Another dimension of this belief in God's enfleshment in Christ is the delicate balance between the ways Jesus Christ is like humanity and the ways he is not. The Chalcedonian Creed states simply that Christ is "in all things like unto us, without sin." The second of the Thirty-Nine Articles adds, however, an extra assertion: that Jesus truly suffered. The Nicene Creed makes a similar claim when it recalls that Jesus "suffered under Pontius Pilate." If Jesus is to be regarded as fully God, he cannot sin, for God is "perfect in power, in love and purity," as the hymn puts it. But if Jesus is to be regarded as fully human, he must suffer. The notion, known as "docetism," that Jesus only appeared to be human, and therefore could not experience human suffering, and thus only seemed to suffer on the cross, is a distortion of Christian doctrine that theologians have long sought to eradicate. Showing how Jesus entered wholly into human experience, yet was without sin, and exploring how Jesus suffered in a way that expressed, rather than took away from, the perfection of God, have been two projects close to the heart of Christology since the beginning.
As we shall see in chapter four, Jesus' incarnation has been a particular emphasis of Episcopal theology, particularly in the nineteenth and twentieth centuries.
Second, there is Jesus' ministry in Galilee. Despite constituting the majority of the narrative in all four gospels, this has never become the subject of controversy in the way other aspects of Jesus' life have. Thus, for example, the Nicene Creed omits his ministry altogether; and the Thirty-Nine Articles make no mention of it either—it is not even to be found in Article XXXV among the list of subjects of approved homilies. Yet such silence reflects consensus rather than neglect.
After Jesus was baptized by John and commissioned by the voice of the Father and the descent of the Holy Spirit, he faced a time of testing and temptation. Then he emerged to proclaim the reign of God and call disciples. The number of disciples—twelve, the same number as the tribes of Israel—reflected the way Jesus was reconstituting the people of God. This was also expressed in his ministry of teaching, in which, like Moses, he gave the people a way to live faithfully under God; and in his performance of miracles, enacted parables in which, like Elijah and Elisha, Jesus showed his oneness with God and his sovereignty over the human body and the forces that oppress it, such as sickness, hunger, and mighty storm. He also attracted controversy, and in his disputes with the religious and social authorities of his time, forthrightly proclaimed the righteousness of God that transcended their limited and self-serving perceptions. Thus Jesus declared the present and coming reign of God in his teaching, demonstrated it in his miracles, and demanded a response by calling people to follow him.
Third, there is the account of Jesus' passion and death. The gospels record that during his ministry in Galilee, Jesus turned toward Jerusalem, anticipating that his arrival there would presage his violent death. His challenge to the religious and social authorities of his day, demonstrated beyond question in his cleansing of the temple, and either implicit or explicit in his teaching and healing, provoked a plot to have him executed by the Romans. The crowds that had applauded his entrance into Jerusalem on a donkey turned against him days later and called for him to be crucified. Jesus died one of the most agonizing deaths imaginable, slowly asphyxiated while suspended by nails driven through his hands, all the while mocked and reviled by his persecutors and deserted by most of his disciples.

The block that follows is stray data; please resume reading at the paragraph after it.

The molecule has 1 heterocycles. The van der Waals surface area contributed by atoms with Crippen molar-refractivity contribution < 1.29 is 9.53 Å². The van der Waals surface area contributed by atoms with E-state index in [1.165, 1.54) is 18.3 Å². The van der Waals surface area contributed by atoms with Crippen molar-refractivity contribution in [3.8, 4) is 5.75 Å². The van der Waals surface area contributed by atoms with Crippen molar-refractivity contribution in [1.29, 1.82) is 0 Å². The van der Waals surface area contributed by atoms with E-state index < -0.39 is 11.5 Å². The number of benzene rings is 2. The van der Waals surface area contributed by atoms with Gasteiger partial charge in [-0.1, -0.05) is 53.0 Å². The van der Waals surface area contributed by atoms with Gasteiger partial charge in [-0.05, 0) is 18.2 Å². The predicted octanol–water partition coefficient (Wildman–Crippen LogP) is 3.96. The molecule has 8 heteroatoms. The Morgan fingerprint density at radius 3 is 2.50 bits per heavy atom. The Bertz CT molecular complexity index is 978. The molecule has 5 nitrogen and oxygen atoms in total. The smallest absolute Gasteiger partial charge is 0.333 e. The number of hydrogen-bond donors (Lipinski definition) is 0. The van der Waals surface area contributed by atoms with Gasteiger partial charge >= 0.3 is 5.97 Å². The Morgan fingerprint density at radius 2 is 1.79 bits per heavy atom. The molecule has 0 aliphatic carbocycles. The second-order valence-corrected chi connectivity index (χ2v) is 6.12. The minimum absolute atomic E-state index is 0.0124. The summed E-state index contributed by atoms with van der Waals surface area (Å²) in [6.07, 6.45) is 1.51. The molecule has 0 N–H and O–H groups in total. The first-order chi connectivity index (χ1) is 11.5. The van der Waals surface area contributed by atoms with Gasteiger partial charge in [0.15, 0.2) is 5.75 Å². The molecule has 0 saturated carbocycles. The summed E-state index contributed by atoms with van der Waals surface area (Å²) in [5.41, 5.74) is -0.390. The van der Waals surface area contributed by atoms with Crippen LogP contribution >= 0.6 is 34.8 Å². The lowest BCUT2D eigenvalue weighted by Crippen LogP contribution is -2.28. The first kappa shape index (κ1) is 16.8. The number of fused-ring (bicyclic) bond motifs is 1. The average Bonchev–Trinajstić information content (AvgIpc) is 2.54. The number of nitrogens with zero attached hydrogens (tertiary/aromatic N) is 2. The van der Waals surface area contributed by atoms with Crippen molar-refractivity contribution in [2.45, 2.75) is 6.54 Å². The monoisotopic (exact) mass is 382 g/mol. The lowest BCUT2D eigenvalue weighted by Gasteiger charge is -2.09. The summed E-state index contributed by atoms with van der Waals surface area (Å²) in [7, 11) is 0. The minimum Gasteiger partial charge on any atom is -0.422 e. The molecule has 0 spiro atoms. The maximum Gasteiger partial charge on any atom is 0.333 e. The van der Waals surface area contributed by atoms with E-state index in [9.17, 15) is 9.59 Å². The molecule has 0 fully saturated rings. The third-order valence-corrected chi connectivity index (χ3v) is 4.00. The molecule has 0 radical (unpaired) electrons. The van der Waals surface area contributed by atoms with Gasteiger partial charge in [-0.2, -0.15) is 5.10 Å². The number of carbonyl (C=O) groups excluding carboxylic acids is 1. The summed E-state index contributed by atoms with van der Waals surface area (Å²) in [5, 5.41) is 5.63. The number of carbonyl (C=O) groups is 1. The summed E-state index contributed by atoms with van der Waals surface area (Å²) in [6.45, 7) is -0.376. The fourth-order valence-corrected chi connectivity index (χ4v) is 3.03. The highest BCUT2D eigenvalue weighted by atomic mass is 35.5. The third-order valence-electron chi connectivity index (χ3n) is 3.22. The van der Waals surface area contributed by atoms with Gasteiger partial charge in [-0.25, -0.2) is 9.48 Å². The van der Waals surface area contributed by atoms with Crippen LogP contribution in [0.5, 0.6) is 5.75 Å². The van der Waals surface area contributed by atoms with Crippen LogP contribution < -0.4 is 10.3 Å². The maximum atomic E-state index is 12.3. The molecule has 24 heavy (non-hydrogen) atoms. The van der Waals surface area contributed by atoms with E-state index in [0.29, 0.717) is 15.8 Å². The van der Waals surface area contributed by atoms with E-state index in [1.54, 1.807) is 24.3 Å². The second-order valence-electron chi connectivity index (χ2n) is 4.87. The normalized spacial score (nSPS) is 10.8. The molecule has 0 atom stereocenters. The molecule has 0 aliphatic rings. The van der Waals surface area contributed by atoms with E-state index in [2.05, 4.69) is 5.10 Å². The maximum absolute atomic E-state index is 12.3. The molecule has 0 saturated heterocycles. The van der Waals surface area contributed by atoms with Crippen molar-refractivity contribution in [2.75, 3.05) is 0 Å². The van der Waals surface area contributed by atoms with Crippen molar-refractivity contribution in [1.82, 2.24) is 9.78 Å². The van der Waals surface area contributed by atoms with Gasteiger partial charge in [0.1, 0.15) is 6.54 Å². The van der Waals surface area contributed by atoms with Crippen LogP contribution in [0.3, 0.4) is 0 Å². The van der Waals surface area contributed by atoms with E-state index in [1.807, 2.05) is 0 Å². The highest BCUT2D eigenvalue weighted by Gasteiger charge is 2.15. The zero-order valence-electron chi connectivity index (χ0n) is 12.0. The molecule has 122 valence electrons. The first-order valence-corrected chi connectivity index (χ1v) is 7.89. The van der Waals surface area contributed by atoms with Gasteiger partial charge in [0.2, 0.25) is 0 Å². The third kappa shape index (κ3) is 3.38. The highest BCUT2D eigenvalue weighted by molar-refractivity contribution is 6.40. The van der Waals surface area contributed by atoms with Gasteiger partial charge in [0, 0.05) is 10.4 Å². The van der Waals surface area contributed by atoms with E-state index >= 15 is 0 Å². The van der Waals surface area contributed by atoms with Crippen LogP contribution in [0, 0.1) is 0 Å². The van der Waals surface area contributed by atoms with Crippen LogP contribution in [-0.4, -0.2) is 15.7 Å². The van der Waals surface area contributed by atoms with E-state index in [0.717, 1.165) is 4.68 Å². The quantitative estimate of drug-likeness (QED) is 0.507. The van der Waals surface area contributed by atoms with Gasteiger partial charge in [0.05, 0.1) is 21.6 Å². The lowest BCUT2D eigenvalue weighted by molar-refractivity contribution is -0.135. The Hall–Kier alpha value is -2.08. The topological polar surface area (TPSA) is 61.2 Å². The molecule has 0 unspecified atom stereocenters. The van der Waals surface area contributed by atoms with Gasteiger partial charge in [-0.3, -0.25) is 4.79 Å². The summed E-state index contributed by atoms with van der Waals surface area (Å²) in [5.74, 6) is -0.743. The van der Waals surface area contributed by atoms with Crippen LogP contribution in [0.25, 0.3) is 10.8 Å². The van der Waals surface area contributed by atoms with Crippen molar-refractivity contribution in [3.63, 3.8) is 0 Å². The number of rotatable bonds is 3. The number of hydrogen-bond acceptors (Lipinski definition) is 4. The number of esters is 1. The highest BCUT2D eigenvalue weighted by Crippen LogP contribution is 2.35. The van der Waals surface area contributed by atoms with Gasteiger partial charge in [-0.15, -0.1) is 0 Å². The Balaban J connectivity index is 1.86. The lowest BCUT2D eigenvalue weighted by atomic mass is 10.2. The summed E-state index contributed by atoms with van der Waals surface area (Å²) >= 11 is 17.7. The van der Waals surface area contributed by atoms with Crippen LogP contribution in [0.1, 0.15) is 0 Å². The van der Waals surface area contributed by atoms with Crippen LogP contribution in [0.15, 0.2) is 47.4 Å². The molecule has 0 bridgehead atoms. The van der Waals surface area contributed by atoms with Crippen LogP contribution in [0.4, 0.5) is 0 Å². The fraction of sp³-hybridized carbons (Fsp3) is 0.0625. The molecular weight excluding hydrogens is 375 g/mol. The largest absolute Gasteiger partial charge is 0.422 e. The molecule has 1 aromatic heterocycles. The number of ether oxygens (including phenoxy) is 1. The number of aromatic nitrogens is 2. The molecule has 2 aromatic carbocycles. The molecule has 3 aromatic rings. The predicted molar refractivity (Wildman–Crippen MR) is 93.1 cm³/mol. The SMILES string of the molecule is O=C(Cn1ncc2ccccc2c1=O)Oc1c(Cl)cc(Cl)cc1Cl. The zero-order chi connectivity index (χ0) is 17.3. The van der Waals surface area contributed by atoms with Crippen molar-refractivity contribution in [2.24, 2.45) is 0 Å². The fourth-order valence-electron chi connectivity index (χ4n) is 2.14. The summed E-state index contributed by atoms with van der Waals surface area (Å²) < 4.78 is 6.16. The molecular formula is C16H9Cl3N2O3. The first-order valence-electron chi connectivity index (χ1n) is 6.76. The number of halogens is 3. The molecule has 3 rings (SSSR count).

The death of Jesus is the focal moment of Christian devotion, in a way that transcends the precise historical circumstances that surround it. The crucifixion, it seems, is what happens when the profound and utter goodness of God comes face-to-face with the fickle and faithless machinations of humankind. The tremors resulting from the first tree, of Adam in the Garden of Eden, finally emerge in the second tree, of Jesus on Calvary. But somehow the horror of the cross lies deep in the purpose of God; hence the day of its commemoration is known as Good Friday. This goodness can be traced in two further Old Testament passages. One is the binding of Isaac in Genesis 22, where Abraham is called to give up his only son but is delivered when God sees his obedience and tells him to offer a ram instead. Jesus is seen as both the obedient son and the sacrificial ram, who dies in the place of others. The other passage is the servant songs of Isaiah 40–55, where Israel comes to see its vocation as suffering in order to reconcile God to the world, especially in Isaiah 53, where the language of being "led like a lamb to the slaughter" quickly became identified with Jesus' journey to the cross.
On a simply human level, Jesus did not need to go to the cross. He was an innocent man who could have found plenty of ways of avoiding the attentions of those who meant him harm. He made a free choice, just as hearers of his story ever since have made a free choice whether or not to recognize his suffering as God's gift to them. The poignancy of this free choice is most visible in his tortured prayer in the garden of Gethsemane: "My Father, if it is possible, let this cup pass from me; yet not what I want but what you want" (Matthew 26:39). His violent death was nonetheless almost inevitable, since, on a spiritual level, humanity seems incapable of tolerating profound goodness for very long, and, on a practical level, Jesus seems to have been unwilling or unable to cease his public ministry, which made him a perpetual source of exasperation to the authorities. Among many features of Jesus' suffering and death, the following have attracted particular attention: